How I Hosted My First Thanksgiving, With a Chipped Tooth!
“MATTHEW! We have a situation!” It was just after 4:45pm the Tuesday before Thanksgiving when I called my husband in a panic.
I had just come to the sudden, harsh realization that a small piece of my right front tooth was… well… Gone! Absent. Missing in action. Nowhere to be found!
“My tooth! It broke! On a peppermint. Oh my gosh. I can’t believe this! Let me call you back. I have to call the dentist!”
As luck would have it, my dentist’s office was closing for the WEEK in less than 15 minutes. The receptionist squeezed me in for the first available appointment… on Monday afternoon.
That meant I had six days to sport my unfortunate new smile. Six! And not just any six days… I was hosting my very first Thanksgiving in two days!
I snapped a picture on my cellphone and texted it to my dad. Then I called.
“Dad, we have to cancel Thanksgiving. I can’t go on like this!”
Of course he knew I was kidding. He met my exasperation with laughter.
“Oh honey, you’ll be fine. You can hardly notice!”
He was right… sort of. The chip really was small.
And you know what?
If there is EVER a time to chip a tooth, it’s during a global pandemic!
Can someone say mask!?
My mask became my instant adult security blanket- my shield.
As it turns out, Thanksgiving was wonderful. 2020 has been very good to me, and I have so many things to be thankful for. I was able to spend the day in gratitude with family instead of in fear in front of the mirror.
Matt affectionately started calling me “Chippy,” and I embraced it.
During most of those six days, I was too busy living my life to even remember my front tooth was chipped. Then there would be the occasional moment that I’d realize I’d just talked to someone new- a neighbor or a friend- and forgotten to tell them the peppermint story.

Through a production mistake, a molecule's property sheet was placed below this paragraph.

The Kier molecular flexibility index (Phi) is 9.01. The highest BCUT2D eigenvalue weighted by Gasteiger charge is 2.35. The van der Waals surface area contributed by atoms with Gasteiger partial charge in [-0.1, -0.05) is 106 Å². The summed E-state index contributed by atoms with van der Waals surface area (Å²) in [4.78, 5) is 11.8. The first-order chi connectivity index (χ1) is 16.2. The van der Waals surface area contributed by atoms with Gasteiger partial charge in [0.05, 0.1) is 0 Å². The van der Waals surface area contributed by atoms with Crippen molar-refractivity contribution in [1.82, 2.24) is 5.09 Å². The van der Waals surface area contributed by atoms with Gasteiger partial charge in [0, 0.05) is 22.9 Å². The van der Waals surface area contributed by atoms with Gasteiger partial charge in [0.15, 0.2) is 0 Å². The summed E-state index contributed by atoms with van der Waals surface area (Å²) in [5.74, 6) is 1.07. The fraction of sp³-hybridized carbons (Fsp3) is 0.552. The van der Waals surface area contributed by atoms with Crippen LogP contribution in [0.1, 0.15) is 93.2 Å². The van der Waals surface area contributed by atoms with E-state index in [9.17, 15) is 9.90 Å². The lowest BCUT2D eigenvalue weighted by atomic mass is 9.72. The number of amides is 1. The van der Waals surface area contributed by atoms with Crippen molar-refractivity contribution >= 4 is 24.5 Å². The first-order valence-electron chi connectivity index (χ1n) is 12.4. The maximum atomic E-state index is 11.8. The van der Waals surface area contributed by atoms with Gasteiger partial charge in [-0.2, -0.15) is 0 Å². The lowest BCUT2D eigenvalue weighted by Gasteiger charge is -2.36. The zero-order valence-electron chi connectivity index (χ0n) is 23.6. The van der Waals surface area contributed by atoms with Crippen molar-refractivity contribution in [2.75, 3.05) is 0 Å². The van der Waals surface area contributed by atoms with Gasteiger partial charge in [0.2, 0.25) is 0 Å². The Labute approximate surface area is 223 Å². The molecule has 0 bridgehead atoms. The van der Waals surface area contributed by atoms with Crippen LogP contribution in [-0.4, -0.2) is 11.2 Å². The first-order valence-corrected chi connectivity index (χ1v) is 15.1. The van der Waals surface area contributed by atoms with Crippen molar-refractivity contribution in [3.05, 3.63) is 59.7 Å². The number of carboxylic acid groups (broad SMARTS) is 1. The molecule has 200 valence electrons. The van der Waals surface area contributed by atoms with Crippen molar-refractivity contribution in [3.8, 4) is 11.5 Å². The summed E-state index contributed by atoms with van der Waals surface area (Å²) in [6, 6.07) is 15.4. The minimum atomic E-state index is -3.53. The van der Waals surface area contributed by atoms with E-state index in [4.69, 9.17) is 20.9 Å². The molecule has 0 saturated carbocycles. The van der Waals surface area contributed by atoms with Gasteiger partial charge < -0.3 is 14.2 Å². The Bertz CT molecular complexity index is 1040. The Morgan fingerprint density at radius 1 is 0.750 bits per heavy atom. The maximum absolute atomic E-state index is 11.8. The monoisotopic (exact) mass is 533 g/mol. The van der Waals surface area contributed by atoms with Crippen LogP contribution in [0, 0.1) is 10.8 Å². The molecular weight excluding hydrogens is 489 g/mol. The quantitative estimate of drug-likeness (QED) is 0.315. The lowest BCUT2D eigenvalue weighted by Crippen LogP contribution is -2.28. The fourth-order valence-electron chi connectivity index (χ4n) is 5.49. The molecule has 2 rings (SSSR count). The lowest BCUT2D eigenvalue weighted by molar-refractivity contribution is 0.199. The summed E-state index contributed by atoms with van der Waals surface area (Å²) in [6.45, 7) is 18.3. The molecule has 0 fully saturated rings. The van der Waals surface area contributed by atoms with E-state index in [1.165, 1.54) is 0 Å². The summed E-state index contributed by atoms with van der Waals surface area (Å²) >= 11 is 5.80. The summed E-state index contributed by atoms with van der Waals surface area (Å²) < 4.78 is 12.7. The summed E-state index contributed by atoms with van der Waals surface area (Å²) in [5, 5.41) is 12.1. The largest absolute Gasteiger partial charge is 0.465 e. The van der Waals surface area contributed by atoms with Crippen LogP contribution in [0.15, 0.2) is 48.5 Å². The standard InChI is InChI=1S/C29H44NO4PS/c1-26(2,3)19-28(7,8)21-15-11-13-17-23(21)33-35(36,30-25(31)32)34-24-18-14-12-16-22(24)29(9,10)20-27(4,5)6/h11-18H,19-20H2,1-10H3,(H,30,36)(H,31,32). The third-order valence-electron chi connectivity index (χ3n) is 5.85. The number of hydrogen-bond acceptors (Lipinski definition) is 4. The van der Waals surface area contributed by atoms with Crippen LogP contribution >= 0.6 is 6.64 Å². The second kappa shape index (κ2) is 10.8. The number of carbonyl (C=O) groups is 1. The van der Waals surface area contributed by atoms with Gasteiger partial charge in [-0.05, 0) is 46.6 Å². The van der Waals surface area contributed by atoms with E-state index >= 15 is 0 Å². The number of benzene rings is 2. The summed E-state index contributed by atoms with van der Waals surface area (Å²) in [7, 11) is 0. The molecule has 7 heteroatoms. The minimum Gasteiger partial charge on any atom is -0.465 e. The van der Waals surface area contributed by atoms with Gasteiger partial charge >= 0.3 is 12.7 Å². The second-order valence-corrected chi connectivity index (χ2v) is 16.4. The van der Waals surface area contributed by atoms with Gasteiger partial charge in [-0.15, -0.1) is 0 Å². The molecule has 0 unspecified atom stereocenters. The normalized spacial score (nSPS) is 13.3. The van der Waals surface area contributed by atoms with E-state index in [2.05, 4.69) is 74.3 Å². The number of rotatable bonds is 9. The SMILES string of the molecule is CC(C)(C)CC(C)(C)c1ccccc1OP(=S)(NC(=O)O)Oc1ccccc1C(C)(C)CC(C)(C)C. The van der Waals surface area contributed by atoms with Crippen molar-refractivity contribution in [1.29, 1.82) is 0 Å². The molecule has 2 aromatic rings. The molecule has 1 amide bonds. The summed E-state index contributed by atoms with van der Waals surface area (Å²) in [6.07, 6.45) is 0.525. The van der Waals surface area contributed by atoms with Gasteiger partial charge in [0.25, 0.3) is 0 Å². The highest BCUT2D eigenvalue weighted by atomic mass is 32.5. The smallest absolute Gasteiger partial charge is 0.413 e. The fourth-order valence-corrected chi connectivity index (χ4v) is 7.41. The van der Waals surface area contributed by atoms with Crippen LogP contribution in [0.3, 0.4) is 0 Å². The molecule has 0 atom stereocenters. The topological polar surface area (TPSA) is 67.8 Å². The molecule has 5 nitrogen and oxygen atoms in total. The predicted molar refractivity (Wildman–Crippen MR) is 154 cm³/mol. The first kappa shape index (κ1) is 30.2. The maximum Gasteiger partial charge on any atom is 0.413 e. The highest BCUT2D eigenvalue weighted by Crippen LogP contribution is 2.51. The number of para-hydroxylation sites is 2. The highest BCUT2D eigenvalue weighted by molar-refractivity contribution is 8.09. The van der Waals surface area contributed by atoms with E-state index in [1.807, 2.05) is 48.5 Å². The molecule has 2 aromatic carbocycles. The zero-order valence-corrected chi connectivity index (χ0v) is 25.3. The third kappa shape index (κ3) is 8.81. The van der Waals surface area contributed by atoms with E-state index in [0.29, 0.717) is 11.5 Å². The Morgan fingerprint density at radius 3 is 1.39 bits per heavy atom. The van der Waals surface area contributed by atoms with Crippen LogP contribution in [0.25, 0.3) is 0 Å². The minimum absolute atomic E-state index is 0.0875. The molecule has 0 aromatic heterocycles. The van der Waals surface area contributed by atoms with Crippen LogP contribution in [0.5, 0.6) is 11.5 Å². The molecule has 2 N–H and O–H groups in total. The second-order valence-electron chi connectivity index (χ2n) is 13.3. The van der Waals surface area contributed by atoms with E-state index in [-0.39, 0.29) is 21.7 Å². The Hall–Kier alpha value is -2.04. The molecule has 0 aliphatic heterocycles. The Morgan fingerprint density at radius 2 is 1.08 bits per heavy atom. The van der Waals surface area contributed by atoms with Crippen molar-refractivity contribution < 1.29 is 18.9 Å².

A sickening feeling of insecurity would wash over me without warning. It would churn in the pit of my stomach. I would take a moment to assure myself it wasn’t a big deal, and then I would go on about my day.
The way that pang of unwelcome insecurity washed over me reminded me of my relationship with grief.
My mom died in a drowning accident 3 years ago so I cringe at the saying “grief comes in waves” but it really has been an accurate description for me.
I can go months at a time being mostly alright, happy, unaffected. And then, without explanation, I am overcome with sadness and longing.
My hardest moments usually come on my happiest days. I can remember numerous times during our wedding planning going from jubilant to hysterical in a matter of seconds. Not being able to share my joy has been the most difficult part of my mom’s death.
I’ve heard it said many ways by many folks:
“The only thing my momma didn’t teach me was how to live without her”
…. Or did she?
My mom raised me to love and cherish others but to always be able to stand on my own two feet. Without saying as much, she taught me all the things I needed to know when she was no longer around to tell me herself… like how to “put your big girl britches on” and host Thanksgiving dinner with a chipped tooth!
You’ll be glad to know that the Monday dental appointment was a great success. In less than an hour and a half, I left with my tooth… and my confidence!... restored.
Thank you to Dr. Yee's office for always taking such great care of me!
When I work with families navigating the grief that comes after losing a loved one, I encourage them to hand the stress and uncertainty of the probate process over to me so they can focus on healing and supporting one another.
Grief comes with enough ups and downs of its own without trying to decipher an unfamiliar legal process by yourself.
If you are sorting out what's next after a family member has died, start by downloading our free Survivor Checklist: Six Steps to Take After a Loved One Dies in Florida to help outline some important steps.
Have questions about the probate process?
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Lauren A. Merritt, P.A.
111 S. De Villiers Street, Ste. B
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